Speak, a Y.A. novel written by Laurie Halse Anderson and published by Farrar Straus Giroux in October of 1999, tells of the aftermath of the rape of Melinda Sordino, who, in her freshman year in high school, nearly stops speaking altogether in her struggle to deal with what's happened to her. In the 13 years since the book's release, it has faced numerous censorship attempts, became a New York Times best-seller, won the 2000 Golden Kite Award and was named the 2000 ALA Best Book for Young Adults (among other acclaims), and was adapted into a 2004 movie starring Kristen Stewart.
More importantly, it's been read by countless teens and also parents. (Most of those who seek to ban it, on the other hand, haven't read it all the way through.) It's been used in schools in order to not only teach literary analysis but also to teach and give students tools against sexual harassment. And from the readers, Anderson's debut novel has solicited numerous requests from fans desperate to see Melinda in a sequel. While the author gave them a brief glimpse at the character again in 2002's Catalyst, and has written numerous other books for young adults, including 2010's Wintergirls, about anorexia, she has yet to write a follow-up to Speak. That doesn't mean she won't, as she explained in an addendum to a later edition to the book, but the bar is high. In the meantime, she's working on a new book for Y.A. readers, due out in the fall of 2013.
I came to Speak late in the game (very late: I read it, finally, a few weeks ago). That has nothing to do with the book's impact and everything to do with my age when it came out in 1999, a time when I was focused primarily on reading books for adults. When I did read it, though, I was blown away: It's powerful, scary, real, and written in an incredibly modern, dare I say bloggy way, despite having been composed in the very early days of the Internet. Anderson and I had communicated previously about the great Judy Blume, and I reached out to see if she'd speak to me about Speak's longevity, among other Y.A. things. Our conversation follows.
It's been 13 years since Speak was published. Has the overwhelming response and continued interest in the book been anything like what you expected?
I feel about my books the way I feel about my children. You try your damndest, but the kid has to go out into the world and face things beyond a parent's ability. The same is true with a book. When I wrote Speak, I didn’t think it would be published. I wrote it in '96—I wrote 7 drafts and showed it to some girlfriends because my kids weren’t old enough to read it at that time. When it did get published, my editor hastened to assure me it wouldn’t sell many copies. They thought it would sell 3,000 copies in 3 years and then go out of print. It found its way. I think that’s as much a reflection of where the culture has been as what my book says. I’ve been humbled daily by letters and communication with readers. My whole life has been changed because of this book.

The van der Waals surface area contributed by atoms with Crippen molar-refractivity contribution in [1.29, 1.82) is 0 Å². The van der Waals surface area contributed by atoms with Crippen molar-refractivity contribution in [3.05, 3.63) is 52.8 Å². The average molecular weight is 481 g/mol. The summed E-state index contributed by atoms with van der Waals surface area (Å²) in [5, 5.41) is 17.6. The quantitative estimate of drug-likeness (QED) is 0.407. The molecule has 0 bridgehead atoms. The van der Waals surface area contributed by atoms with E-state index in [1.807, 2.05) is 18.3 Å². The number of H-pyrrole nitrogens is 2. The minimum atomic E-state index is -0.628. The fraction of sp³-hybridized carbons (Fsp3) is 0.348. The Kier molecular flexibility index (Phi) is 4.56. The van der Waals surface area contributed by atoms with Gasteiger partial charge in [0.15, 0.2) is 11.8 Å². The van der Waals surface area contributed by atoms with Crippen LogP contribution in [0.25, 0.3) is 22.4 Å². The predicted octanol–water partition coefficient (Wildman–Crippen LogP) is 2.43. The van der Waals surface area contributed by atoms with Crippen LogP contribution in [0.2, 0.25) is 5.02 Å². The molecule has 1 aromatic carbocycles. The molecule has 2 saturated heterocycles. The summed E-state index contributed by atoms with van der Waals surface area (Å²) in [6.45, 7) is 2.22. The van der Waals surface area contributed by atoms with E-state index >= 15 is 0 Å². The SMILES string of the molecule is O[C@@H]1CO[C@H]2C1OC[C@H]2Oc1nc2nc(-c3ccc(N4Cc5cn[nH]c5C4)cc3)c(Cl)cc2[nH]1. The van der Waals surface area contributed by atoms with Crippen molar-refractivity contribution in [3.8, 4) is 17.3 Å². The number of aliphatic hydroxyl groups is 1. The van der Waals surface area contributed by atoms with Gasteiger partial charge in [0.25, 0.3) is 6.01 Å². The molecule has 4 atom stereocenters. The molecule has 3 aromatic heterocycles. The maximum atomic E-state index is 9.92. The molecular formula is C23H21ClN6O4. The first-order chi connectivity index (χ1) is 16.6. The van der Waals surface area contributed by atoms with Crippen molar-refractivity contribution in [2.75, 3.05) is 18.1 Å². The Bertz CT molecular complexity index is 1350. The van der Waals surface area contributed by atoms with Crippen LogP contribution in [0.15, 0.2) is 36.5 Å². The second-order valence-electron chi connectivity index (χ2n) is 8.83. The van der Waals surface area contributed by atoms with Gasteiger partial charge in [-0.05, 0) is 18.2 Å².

What was the inception for it?
I’d been working on Fever 1973, which at that point sucked. (Speak taught me how to write the first-person point of view.) It’s about 10 percent of my experience. My oldest child had gotten to sixth grade—that age when one has physically developed so quickly and yet is still a sixth grade girl—and that brought back so much stuff I had successfully buried. It helped me experience my old adolescence, and the book just tumbled out of my head.
The way the novel is divided up into short, perspective-driven scenes, almost like blog posts, seems incredibly Internet-savvy, even predictive.
[Laughs.] I didn’t have the Internet at that point. I think we had a dial-up connected in '99. When I submitted the book to FSG, the marketing people asked if I’d put it in conventional chapters. Being able to sell bullshit with the best of them, I wrote a 2- or 3-page letter explaining how this generation is used to quick cross-cutting and getting information this way. They let me keep it.
Tell us about some of the responses you've gotten to the book.
I have two favorite comments that are closest to my heart: The first is that reading the book made the readers feel less alone and maybe helped them speak out about whatever painful things they’ve been quiet about. The other thing I hear from some readers is that this is the first book they’ve finished since third or fourth grade. You can’t believe how awesome I feel about that.
Have the responses changed over the years?